Then, less than a week after that, I had a discussion with a friend of mine who went through a dietary detox to reset her health. She actually went through a specific program, but as we talked more and more about the details, I was going to simplify it and determined to give it a try. It gave her great results for her health goals (not weight loss), so I told myself that November 1 would be the day I would start. It would also give me the opportunity to mindfully eat and to consider those who do not have food immediately at their disposal. Leading up to the first, though, was a vacation in Sonoma with friends and family. I ate and drank without restriction and with passion. However, I also suffered as a result from it. I felt so incredibly bloated, slow, and fat. I was exhausted, I had headaches, and body aches. I look at images from that trip and while I am truly happy, I am not at all happy with my shape. On Halloween, I stepped on a scale and was horrified by the number that was looking back at me. But this isn’t about fitness or weight, so I won’t fixate on that. I will, however, say that CFS took a big toll on me in recent months, both physically and mentally.
What was my diet?
- No dairy---no cheese, no milk, no butter (aaaack)
- No animals of any kind. No animal broth. No fish.
- No rice
- No caffeine…including coffee
- No sugar—raisins were ok, but no honey, nothing with added sugar in it.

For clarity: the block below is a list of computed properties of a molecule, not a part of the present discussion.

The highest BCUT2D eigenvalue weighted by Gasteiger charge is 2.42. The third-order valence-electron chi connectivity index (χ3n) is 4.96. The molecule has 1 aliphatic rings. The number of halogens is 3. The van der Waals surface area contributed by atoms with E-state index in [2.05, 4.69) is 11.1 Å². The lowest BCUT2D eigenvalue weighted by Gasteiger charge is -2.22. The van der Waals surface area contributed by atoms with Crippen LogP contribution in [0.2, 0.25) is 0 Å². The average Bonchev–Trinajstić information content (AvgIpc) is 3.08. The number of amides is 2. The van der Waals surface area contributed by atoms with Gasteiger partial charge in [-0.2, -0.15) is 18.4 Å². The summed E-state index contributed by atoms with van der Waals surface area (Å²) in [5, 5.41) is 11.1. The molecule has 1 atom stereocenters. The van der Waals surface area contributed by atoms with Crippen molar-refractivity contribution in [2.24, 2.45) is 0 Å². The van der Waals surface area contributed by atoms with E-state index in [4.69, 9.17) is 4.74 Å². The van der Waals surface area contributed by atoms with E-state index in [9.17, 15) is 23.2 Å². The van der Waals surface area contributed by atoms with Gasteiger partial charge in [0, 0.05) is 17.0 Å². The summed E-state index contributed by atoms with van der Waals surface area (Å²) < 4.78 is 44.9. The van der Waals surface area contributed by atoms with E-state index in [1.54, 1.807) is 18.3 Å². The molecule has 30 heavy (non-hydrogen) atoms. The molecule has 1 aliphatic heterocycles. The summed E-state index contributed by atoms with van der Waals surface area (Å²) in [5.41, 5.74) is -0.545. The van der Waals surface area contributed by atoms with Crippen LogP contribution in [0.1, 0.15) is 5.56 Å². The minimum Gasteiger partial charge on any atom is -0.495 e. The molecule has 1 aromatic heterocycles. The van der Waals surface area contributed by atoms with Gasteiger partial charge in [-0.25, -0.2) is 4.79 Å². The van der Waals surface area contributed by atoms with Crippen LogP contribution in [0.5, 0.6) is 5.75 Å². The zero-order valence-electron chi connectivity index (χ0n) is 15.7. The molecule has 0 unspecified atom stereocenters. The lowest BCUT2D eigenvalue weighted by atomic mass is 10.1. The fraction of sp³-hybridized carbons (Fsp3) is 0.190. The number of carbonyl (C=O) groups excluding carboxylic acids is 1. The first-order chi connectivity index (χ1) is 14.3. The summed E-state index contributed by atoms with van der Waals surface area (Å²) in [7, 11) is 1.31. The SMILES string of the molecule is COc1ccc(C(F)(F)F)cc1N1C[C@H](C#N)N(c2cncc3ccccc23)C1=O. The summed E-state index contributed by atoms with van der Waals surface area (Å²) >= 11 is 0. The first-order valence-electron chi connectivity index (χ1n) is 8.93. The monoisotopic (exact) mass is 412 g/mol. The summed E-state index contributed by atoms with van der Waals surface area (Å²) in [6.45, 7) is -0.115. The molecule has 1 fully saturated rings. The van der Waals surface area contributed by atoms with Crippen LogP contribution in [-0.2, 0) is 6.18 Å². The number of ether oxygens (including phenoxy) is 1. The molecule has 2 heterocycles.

- No grains
- No alcohol
- Coconut oil for everything.
Breakfast:I made my own cereal of equal parts flaxseed and chia seed. I mixed in 3/4 cup of coconut milk and heated it for one minute in the microwave. I topped it with banana.
Kale Yeah juice from Whole Foods: kale, pineapple, banana, orange juice
Lunch:Salads topped with beets, black beans, garbanzo beans, and half an avocado
Snack:the other half of my avocado and plain hummus or sometimes artichoke and olive hummus
Dinner:Quinoa with some type of vegetable medley
Vegetable soupThe goal was to make it to at least 10 days. On day 8, I caved and ate eggs, but I was strict with everything else! I was happy to know that eggs didn’t bother me. On day 11, I tried a bit of dairy. It didn’t affect me too negatively, but I did notice a change. On that day I also tried a glass of champagne. I took all I had to finish the glass and I immediately noticed adverse reactions. My intestines felt like they were on fire. The next day, I felt sluggish and I had a headache. Immediately, I went for my Kale Yeah juice to see if it would help and it did. But something else happened. I came across this article about EBV. Yes, I saw it was on Goop and rolled my eyes, too, but I strongly suggest you read it, especially if you suffer from CFS, Rheumatoid Arthritis, or Fibromyalgia. Much of what I took from it was the simple truth that I’d experienced first-hand. I had to change my diet. Yes, I still need rest, but I also need plants---whole, organic, non-GMO, plants as my medicine. I’ve already lost 10+ pounds, but I’m not hungry. I want a piece of chocolate and I would like some coffee, but I’m not hungry for them. Other friends who I’ve known who have adopted a plant-based diet---more than 95% plant based and cutting out all of the other stuff---have also noticed a significant improvement/positive shift in their health.
As for me, I’m gonna keep trying. I want to make it to 80, but not just arrive, but I want to dance and run into 80.